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DeWine issues new order with new guidance on safe social gatherings in Ohio

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Posted at 3:25 PM, Jul 30, 2020
and last updated 2020-07-31 12:42:26-04

COLUMBUS, Ohio — Gov. Mike DeWine announced he is issuing a new public health order to clarify recommendations on social gatherings and remind Ohioans how gatherings of close family and friends can be held safely.

While this new order does not include any new regulations or mandates, the intent is to put these new recommendations and guidelines for Ohio residents in one place, DeWine said Thursday.

DeWine described this new order as a reissuing of the original order prohibiting mass gatherings of over 50 people signed by Dr. Amy Acton on March 17, but in a different form.

This order focuses on the state’s strong recommendation on limiting social gatherings to close friends and family under 10 people or less, which was part of the original mass gathering ban.

The new order includes the following guidance, according to DeWine:

1. Gatherings at a household or family residence should be limited to close friends/family and are recommended to be 10 visitors or less.

2. Residents in a red/purple county should limit the hosting or attending of gatherings of any size.

3. Wear a mask at all times at gatherings and maintain physical distance.

4. Use take-out, outdoor dining, or indoor dining only when strict social distancing can be maintained.

5. Take extra precautions if you go to bars/clubs, where use of masks typically is inconsistent and drinking alcohol can lead to less social distancing.

6. Protect anyone with serious medical conditions at home by social distancing, wearing a mask and high levels of hygiene.

7. High-risk individuals should take extra precautions to limit the number of people they interact with.

8. Make the group of people you interact with most often as small as possible and make sure that they are taking appropriate #COVID19 precautions – even if you are just gathering with family, friends or neighbors at your home.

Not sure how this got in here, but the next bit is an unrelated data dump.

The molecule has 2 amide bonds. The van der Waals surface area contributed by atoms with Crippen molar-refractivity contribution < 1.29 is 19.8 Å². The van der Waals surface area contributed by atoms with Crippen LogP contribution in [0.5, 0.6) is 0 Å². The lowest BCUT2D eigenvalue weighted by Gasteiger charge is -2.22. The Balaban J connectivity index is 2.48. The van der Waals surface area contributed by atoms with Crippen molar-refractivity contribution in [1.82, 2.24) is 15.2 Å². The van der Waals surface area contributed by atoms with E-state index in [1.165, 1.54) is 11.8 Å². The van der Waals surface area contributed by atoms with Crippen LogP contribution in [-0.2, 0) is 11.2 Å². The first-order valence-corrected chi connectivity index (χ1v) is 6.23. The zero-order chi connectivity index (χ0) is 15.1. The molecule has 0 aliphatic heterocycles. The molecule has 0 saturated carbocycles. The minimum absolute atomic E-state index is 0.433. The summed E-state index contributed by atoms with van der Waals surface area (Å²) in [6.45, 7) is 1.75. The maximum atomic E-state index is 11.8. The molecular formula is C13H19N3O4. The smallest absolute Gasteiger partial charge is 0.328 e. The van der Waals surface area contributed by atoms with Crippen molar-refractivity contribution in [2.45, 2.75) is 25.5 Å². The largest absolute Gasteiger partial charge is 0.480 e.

DeWine said this full order would be available online and can be viewed by the public by Friday.

Dr. Claudia Hoyen is the director of infection control for Rainbow Babies & Children's Hospital and MacDonald Hospital, as well as the co-director for the University Hospitals system. She said the order on mass gatherings is "a helpful way to remind people that they should really keep within a bubble."

"I think people have, over the last couple of months, tended to forget that they still need to be socially distancing and that they need to be doing the right thing, when they're with other people that aren't in their household," Hoyen said.

She added, "I think it's just really the governor's way to remind us that, again, we really want to be able to continue life as normally as possible. And we want children to be able to go back to school in the fall because it's the best thing that's for them. And we want to be able to continue our economy."

She said that even though having these restrictions imposed isn't fun, it's important. Still, people can take steps to be social even with the rules.

"We're social beings and we really miss each other when we can't be together, and it's important for our mental health and for our health to be sure that we're still having contact with other people," Hoyen said. "But again, this is just a short period of time in all of our lives where we just have to do it differently."

She said that she has attended gatherings or gone to restaurants with people while remaining socially distanced and wearing a mask except when eating.

"It isn't what we're normally used to, but also, I also wasn't used to wearing a seatbelt when I was growing up," Hoyen said. "And I've gotten pretty good at doing it. And so, again, it's really just one of those new things that life has brought us, and we have data to to know that it will keep us safe and allow us to do the things we want to do."

She noted the importance of thinking of others during this time.

"Even if you think you might not be someone who's at risk for getting sick with the COVID-19, you don't know who you will be exposing," Hoyen said. "Right now, we have to think of ourselves as a community. We're all still incredibly important as individuals, but we need to do the right thing for all of us."

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